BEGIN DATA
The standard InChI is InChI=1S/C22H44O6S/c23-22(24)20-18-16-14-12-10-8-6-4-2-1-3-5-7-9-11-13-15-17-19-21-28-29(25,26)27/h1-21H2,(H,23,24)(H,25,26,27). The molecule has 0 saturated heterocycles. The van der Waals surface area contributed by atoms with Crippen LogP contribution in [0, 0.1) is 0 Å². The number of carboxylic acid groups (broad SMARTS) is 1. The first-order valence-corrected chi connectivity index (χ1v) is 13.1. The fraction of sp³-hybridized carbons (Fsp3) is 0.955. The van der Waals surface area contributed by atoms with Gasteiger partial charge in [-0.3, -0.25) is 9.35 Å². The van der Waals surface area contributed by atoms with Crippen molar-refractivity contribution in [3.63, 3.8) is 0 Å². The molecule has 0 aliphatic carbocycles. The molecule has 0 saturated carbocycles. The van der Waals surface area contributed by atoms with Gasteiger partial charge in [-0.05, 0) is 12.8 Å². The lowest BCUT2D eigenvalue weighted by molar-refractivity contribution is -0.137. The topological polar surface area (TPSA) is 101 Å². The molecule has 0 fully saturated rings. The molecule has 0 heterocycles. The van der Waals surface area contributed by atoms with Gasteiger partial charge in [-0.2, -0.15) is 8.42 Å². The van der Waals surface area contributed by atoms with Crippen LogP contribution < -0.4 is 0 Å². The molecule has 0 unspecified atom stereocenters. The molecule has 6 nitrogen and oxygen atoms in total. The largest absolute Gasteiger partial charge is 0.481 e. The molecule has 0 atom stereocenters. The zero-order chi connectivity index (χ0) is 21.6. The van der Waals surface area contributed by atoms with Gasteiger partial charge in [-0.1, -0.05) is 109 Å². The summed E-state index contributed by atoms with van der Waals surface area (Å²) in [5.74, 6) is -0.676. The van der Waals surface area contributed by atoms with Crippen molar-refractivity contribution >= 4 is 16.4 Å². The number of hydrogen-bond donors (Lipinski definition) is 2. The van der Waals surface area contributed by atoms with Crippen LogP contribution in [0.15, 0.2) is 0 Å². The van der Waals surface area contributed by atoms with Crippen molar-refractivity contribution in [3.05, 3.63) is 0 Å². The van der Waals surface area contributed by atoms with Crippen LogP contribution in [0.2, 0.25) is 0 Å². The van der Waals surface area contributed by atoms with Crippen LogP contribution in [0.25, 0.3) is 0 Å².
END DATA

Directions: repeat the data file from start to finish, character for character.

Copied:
The standard InChI is InChI=1S/C22H44O6S/c23-22(24)20-18-16-14-12-10-8-6-4-2-1-3-5-7-9-11-13-15-17-19-21-28-29(25,26)27/h1-21H2,(H,23,24)(H,25,26,27). The molecule has 0 saturated heterocycles. The van der Waals surface area contributed by atoms with Crippen LogP contribution in [0, 0.1) is 0 Å². The number of carboxylic acid groups (broad SMARTS) is 1. The first-order valence-corrected chi connectivity index (χ1v) is 13.1. The fraction of sp³-hybridized carbons (Fsp3) is 0.955. The van der Waals surface area contributed by atoms with Gasteiger partial charge in [-0.3, -0.25) is 9.35 Å². The van der Waals surface area contributed by atoms with Crippen molar-refractivity contribution in [3.63, 3.8) is 0 Å². The molecule has 0 aliphatic carbocycles. The molecule has 0 saturated carbocycles. The van der Waals surface area contributed by atoms with Gasteiger partial charge in [-0.05, 0) is 12.8 Å². The lowest BCUT2D eigenvalue weighted by molar-refractivity contribution is -0.137. The topological polar surface area (TPSA) is 101 Å². The molecule has 0 fully saturated rings. The molecule has 0 heterocycles. The van der Waals surface area contributed by atoms with Gasteiger partial charge in [-0.2, -0.15) is 8.42 Å². The van der Waals surface area contributed by atoms with Crippen LogP contribution < -0.4 is 0 Å². The molecule has 0 unspecified atom stereocenters. The molecule has 6 nitrogen and oxygen atoms in total. The largest absolute Gasteiger partial charge is 0.481 e. The molecule has 0 atom stereocenters. The zero-order chi connectivity index (χ0) is 21.6. The van der Waals surface area contributed by atoms with Gasteiger partial charge in [-0.1, -0.05) is 109 Å². The summed E-state index contributed by atoms with van der Waals surface area (Å²) in [5.74, 6) is -0.676. The van der Waals surface area contributed by atoms with Crippen molar-refractivity contribution >= 4 is 16.4 Å². The number of hydrogen-bond donors (Lipinski definition) is 2. The van der Waals surface area contributed by atoms with Crippen LogP contribution in [0.15, 0.2) is 0 Å². The van der Waals surface area contributed by atoms with Crippen molar-refractivity contribution in [3.05, 3.63) is 0 Å². The van der Waals surface area contributed by atoms with Crippen LogP contribution in [0.2, 0.25) is 0 Å². The van der Waals surface area contributed by atoms with Crippen LogP contribution in [0.25, 0.3) is 0 Å².